I don't know about anyone else, but for me, I try to focus only on myself when I'm at the gym. I'm always very conscious of the fact that, let's say, "I don't look my best" in gym clothes. I'm sweaty (if I'm doing it right). I'm wearing clothes that are functional, not flattering. My hair isn't done. I may have makeup on if I stop in after work, but once I'm all red in the face and sweating with effort, I'm not sure that's doing me any favors in the looks department. That's all fine, and as it should be, but it doesn't make that bit of self-consciousness go away. In my everyday life, I wear things that are flattering to my body, no matter what size I am, and I pretty much go through my days feeling good about how I look, so no scolding me for being down on myself, please... I'm just saying in this situation at the gym, it's a little hurdle I have to get over. I cope by focusing inward. I don't spend much, if any, time socializing, and I don't really know many people that use the same gym I do, so this all works out pretty well for my state of mind when working out.
When I went & picked up the Bosu Ball to do my first set of Glute Squeezes, a woman was stretching and doing some core work nearby. She looked at the ball, asked me about it a little. I explained I'm just learning to use it, but was really excited to find it was available. And kept myself from jokingly asking her not to laugh at me while I figured it out. We talked for a couple of minutes about the different exercises we've seen people doing with the ball, and laughed a bit about the awkward balance between trying to watch someone do something we've never tried, without staring at them like a creepy gym stalker.
Later when I started trying to figure out how to do the Alternating Side Lunges, feeling awkward and uncoordinated on that Bosu Ball, one thing I didn't fully explore in my previous post is the INTENSE feeling of self-consciousness I was battling. It was almost as if I thought, if I stop what I'm doing right now and look around, I'll see everyone in the gym gaping at me, maybe even pointing and laughing! I mean, clearly this is irrational and I didn't REALLY think that, but... well maybe a little part of my brain thought it could happen.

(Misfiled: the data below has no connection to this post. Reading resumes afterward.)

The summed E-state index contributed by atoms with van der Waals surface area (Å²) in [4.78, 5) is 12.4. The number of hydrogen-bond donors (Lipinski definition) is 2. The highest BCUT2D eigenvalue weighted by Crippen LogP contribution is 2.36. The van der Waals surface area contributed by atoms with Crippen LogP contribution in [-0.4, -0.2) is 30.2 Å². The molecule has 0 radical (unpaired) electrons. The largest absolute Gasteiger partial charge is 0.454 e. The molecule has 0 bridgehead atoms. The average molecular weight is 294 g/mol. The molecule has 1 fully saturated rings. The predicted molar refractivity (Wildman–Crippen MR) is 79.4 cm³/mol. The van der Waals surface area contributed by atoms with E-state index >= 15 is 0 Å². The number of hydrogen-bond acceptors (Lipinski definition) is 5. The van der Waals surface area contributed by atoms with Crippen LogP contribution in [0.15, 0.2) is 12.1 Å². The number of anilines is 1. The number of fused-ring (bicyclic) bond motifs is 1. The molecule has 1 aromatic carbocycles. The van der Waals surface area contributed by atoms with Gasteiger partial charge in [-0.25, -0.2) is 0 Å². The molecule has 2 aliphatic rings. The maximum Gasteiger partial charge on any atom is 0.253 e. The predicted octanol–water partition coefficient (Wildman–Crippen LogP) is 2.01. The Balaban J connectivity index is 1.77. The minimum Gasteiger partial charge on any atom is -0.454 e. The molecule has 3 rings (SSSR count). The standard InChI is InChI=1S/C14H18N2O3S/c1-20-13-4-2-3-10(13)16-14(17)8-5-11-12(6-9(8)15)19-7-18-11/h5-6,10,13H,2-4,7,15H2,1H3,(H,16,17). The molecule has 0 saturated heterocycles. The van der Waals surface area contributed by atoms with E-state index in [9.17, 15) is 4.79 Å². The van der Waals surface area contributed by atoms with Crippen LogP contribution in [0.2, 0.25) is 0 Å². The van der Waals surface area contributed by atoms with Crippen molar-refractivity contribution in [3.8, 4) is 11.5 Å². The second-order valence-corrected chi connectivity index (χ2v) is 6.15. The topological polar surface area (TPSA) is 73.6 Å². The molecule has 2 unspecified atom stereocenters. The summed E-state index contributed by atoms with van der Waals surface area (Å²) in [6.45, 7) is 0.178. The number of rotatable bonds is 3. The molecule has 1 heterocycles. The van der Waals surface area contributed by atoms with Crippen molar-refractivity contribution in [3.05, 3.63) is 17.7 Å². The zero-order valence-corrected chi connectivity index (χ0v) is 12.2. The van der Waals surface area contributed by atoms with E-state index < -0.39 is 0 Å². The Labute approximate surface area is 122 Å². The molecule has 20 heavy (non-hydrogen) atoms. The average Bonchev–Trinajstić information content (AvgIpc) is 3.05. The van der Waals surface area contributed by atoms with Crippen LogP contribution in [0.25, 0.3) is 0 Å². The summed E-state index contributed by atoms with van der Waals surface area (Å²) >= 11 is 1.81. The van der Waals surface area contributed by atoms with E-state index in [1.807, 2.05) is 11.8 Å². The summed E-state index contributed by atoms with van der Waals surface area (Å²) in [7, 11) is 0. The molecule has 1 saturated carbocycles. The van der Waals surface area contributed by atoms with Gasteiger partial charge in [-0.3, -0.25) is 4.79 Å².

So if you're reading this and you've ever had that same feeling when trying something new and feeling uncomfortable, here's what ACTUALLY happened when I looked up:
There was a big muscle-y guy lifting weights on a bench a few feet from me, and when I stopped to catch my breath and glanced around, he caught my eye and said "Man, I couldn't do what you're doing!"
My first thought was Dude, right now, neither can I! But no, Chris, negative self-talk is one thing, it's even worse when you say it out loud. I stopped myself from saying that, and the first thing that popped out of my mouth in response was, "Yeah, I am WAY outside of my comfort zone right now!" (I gotta give myself a little pat on the back for turning that negative into a positive. That was a good one.)
And he said, "That's what it's all about - you gotta get out of that comfort zone to make progress. Keep it up!"
How about that? NOT pointing and laughing. Encouraging. Yeah, this is where I'm SUPPOSED to be: OUTSIDE of the comfort zone. Getting it done. Maybe I should talk to people more often at the gym. Maybe there's a little something to the idea of interacting with people in that context. I gotta say, I like my gym more and more.
One more word on this: I came across a great quote on the subject in my random Internet browsing tonight:
“You only ever grow as a human being if you’re outside your comfort zone.” -Percy Cerutty
I found it here: http://runnersfeed.com/top-20-running-quotes/